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Opinion | Martha Coakley

Angry and defiant, Kavanaugh brings heat but no light

Interim Editorial page editor Shirley Leung discusses her takeaways from the Ford testimony.
Interim Editorial page editor Shirley Leung discusses her takeaways from the Ford testimony.

Perhaps the Republicans thought she wouldn’t show up. Perhaps they believed that her demeanor would be too halting and unsure.

They hadn’t counted on the authentic and credible Christine Blasey Ford, who had no motive to fabricate when she told her husband, her therapist, the Senate Judiciary Committee, and the American public about a traumatizing assault by Supreme Court nominee Brett Kavanaugh and his friend Mark Judge, when she was 15 and they were just a couple years older.

After all, the GOP had started to develop their next defense perimeter to save the Holy Grail of Justice Kavanagh. Even if this party had happened as Ford said, boys, after all, will be boys, especially when they know instinctively that they are headed to an Ivy League college and law school.


President Trump noted, about his candidate, who is squarely aligned both with Trump’s own ideas of presidential authority and the ideas of his loyal base regarding the role of women in the world, that Kavanaugh was born to be on the Supreme Court.

A few extra beers on weekends, a misogynistic fraternity and secret society, and maybe some letting off of steam with young women (as he remained a virgin!) surely couldn’t — shouldn’t — derail his rightful destiny.

Kavanaugh’s performance as a witness before Thursday was relatively scripted and guarded. On Thursday he was angry and defiant, blaming the Senate committee for a delay that allowed the other accusations to surface. False, last-minute smears were the Democrats’ fault.

He even blamed the Clintons for the “circus.” He choked up talking about his daughters, even quoting 10-year-old Liza, who wanted to pray the night before for “the woman.” He choked up talking about his dad’s calendars and then used his own calendars as his alibi.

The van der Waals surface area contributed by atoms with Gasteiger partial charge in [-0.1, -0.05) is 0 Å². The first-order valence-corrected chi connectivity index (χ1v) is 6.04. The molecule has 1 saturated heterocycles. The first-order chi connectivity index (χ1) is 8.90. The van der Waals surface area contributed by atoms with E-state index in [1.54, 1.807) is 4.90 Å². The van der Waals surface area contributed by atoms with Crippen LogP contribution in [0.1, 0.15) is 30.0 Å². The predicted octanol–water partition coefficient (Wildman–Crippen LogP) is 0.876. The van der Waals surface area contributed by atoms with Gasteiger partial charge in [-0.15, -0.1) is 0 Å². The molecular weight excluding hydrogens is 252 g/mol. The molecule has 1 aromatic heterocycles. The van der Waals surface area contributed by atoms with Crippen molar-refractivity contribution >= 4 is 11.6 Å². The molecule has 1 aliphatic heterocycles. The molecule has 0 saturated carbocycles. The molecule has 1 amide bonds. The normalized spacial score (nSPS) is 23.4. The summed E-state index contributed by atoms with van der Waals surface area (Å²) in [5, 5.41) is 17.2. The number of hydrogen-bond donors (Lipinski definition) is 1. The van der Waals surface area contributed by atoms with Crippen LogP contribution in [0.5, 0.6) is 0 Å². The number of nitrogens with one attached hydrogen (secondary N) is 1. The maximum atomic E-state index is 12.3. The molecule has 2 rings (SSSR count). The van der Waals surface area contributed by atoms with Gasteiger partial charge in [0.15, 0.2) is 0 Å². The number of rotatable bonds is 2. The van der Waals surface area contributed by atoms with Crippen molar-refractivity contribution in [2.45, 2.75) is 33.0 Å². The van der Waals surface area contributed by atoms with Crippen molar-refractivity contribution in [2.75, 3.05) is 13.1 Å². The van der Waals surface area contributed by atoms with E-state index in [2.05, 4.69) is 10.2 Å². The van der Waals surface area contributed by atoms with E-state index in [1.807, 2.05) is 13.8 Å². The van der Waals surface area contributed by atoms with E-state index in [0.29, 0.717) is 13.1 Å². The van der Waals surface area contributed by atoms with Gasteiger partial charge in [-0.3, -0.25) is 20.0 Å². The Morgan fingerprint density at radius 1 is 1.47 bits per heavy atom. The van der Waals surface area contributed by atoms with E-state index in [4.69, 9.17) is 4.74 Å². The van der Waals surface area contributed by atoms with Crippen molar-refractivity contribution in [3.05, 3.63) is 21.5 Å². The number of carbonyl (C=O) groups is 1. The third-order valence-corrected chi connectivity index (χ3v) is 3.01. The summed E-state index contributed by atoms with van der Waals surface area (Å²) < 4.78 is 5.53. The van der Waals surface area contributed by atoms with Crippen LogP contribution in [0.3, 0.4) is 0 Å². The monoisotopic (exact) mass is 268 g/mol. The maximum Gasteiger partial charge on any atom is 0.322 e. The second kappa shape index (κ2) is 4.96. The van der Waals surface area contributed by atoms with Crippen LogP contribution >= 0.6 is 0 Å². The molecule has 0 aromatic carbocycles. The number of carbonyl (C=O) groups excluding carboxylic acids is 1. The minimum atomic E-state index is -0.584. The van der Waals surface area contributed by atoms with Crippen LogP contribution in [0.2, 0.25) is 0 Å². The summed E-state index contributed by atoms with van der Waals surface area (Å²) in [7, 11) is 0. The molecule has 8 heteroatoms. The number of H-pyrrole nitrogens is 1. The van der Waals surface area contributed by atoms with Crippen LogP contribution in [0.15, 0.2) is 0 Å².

Kavanaugh was clearly emotional, but that emotion does not give us real insight into whether he is telling the truth.


He acknowledged that he liked beer in high school and still does. He also made it clear that he will not withdraw his candidacy. Those who believe Kavanaugh will think he did well. Others may think he seemed less than judicial.

But those who believe Ford will insist on further investigation. The testimony by both Ford and Kavanaugh, as well as other allegations against the judge, cry out for the FBI to do specific investigations to provide a basis for those senators with questions about how they should vote.

Kavanaugh has hunkered down for the duration. We will see whether the Republicans do that too. What will happen with the nomination is out of his hands.

If there are enough senators who will vote to confirm Kavanaugh, we will see him on the bench soon. If not, I think we will have a Court of Eight for a while.

Ford has done her civic duty at a great personal cost. History may deem her the only one who did that duty on this day.

Martha Coakley, former attorney general of Massachusetts and onetime Democratic candidate for governor, is a partner at Foley Hoag.